Following my introduction to statistics over fifty years ago, I noticed that from time to time, my teachers seem to lose it, and us, and “go off with the fairies”. Those who insist on clarifying the distinction of my title hit this very early on. They want to introduce the familiar $s^2$, and they want to do it right. If the price to pay for this is that we must leave the world of rational thought, so be it, they reason. In her lovely 1940 paper on degrees of freedom (d.f.) cited in the excellent Wikipedia article on the same topic, Helen M Walker (1891–1983) wrote, “this concept often seems almost mystical, with no practical meaning.” Sadly familiar to so many of us.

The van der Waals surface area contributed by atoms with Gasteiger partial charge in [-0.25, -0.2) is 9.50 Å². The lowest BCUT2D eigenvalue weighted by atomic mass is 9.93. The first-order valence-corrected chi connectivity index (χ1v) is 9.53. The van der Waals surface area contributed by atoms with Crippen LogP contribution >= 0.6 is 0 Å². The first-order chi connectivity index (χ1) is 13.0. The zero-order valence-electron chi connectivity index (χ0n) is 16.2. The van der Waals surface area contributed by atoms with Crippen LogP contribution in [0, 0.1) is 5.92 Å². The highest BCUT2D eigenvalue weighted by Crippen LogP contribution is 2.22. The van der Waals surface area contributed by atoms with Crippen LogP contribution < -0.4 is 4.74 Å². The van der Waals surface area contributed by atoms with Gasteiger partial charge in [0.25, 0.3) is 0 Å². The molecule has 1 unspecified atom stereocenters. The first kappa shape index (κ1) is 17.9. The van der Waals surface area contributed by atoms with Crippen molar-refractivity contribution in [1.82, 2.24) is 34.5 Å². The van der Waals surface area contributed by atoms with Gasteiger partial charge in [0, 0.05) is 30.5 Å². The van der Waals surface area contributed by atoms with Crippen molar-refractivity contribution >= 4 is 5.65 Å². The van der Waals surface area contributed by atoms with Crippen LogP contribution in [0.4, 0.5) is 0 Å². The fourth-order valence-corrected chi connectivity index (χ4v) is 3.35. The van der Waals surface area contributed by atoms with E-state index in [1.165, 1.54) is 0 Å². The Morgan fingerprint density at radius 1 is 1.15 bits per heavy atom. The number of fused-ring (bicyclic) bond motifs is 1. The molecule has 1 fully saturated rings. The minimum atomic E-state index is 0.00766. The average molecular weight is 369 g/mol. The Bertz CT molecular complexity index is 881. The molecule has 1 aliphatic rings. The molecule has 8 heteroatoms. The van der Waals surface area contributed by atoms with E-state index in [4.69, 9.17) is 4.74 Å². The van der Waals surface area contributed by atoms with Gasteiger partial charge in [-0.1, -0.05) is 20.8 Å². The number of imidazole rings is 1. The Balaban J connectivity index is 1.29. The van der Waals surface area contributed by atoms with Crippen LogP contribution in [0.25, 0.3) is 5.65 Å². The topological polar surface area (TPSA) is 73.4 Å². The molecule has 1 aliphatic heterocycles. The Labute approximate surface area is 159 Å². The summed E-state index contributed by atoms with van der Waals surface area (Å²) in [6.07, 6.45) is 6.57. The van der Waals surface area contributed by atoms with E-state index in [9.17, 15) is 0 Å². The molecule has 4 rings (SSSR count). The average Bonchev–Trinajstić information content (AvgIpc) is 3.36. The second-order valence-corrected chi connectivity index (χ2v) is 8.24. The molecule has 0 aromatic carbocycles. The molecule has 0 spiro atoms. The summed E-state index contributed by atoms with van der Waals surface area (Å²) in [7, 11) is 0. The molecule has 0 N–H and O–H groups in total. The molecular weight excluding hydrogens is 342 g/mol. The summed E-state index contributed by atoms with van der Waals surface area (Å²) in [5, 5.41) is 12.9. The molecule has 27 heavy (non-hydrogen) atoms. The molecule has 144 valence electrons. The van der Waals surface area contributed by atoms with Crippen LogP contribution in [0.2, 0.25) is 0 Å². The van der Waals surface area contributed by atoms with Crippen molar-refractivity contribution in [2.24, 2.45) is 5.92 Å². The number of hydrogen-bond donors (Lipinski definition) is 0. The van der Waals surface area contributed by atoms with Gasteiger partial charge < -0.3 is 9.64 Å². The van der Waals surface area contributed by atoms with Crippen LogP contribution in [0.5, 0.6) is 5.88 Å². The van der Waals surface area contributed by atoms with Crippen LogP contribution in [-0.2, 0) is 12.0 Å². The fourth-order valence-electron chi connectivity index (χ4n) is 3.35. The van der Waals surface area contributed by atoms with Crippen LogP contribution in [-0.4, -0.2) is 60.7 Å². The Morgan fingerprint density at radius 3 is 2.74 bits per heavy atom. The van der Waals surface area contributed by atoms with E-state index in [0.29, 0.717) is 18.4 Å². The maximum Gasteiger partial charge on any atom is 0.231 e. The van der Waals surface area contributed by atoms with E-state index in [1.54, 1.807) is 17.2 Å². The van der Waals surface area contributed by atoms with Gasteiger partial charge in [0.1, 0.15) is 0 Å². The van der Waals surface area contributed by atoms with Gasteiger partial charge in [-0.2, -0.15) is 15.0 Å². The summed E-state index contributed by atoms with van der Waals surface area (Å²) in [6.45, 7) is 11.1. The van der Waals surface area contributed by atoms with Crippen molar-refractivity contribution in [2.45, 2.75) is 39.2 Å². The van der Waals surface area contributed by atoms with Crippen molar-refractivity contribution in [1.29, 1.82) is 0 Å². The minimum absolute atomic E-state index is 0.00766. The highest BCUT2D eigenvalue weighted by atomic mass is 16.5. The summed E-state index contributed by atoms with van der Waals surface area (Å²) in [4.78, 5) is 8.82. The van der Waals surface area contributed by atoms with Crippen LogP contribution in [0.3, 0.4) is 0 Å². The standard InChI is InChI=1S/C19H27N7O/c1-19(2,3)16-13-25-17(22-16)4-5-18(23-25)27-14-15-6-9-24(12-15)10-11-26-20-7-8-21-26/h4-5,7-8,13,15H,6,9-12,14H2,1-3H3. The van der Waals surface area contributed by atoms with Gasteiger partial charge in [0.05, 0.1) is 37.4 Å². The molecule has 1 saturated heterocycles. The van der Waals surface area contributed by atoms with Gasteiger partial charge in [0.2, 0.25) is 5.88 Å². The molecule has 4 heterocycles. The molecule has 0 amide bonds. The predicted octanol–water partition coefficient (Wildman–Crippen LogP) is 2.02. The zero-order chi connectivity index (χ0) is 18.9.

Can we look to statistical theory to help in our explanation of the use of n−1? If we want to achieve unbiasedness—of our estimate of $σ^2$ but not of our estimate of $σ$ — then we can justify the n−1. That’s not too hard to explain, but is it worth the effort? If we are willing to introduce maximum likelihood estimation (under normality), we can justify the n, but that’s even more effort, and, I think, beyond my reader’s grand-daughter. We can even justify n+1 if we seek a minimum mean square error estimate of $σ^2$ (within a certain class). My conclusion is that at best, invoking theory leads to a draw between n and n−1. You pays yer money, and you takes yer choice.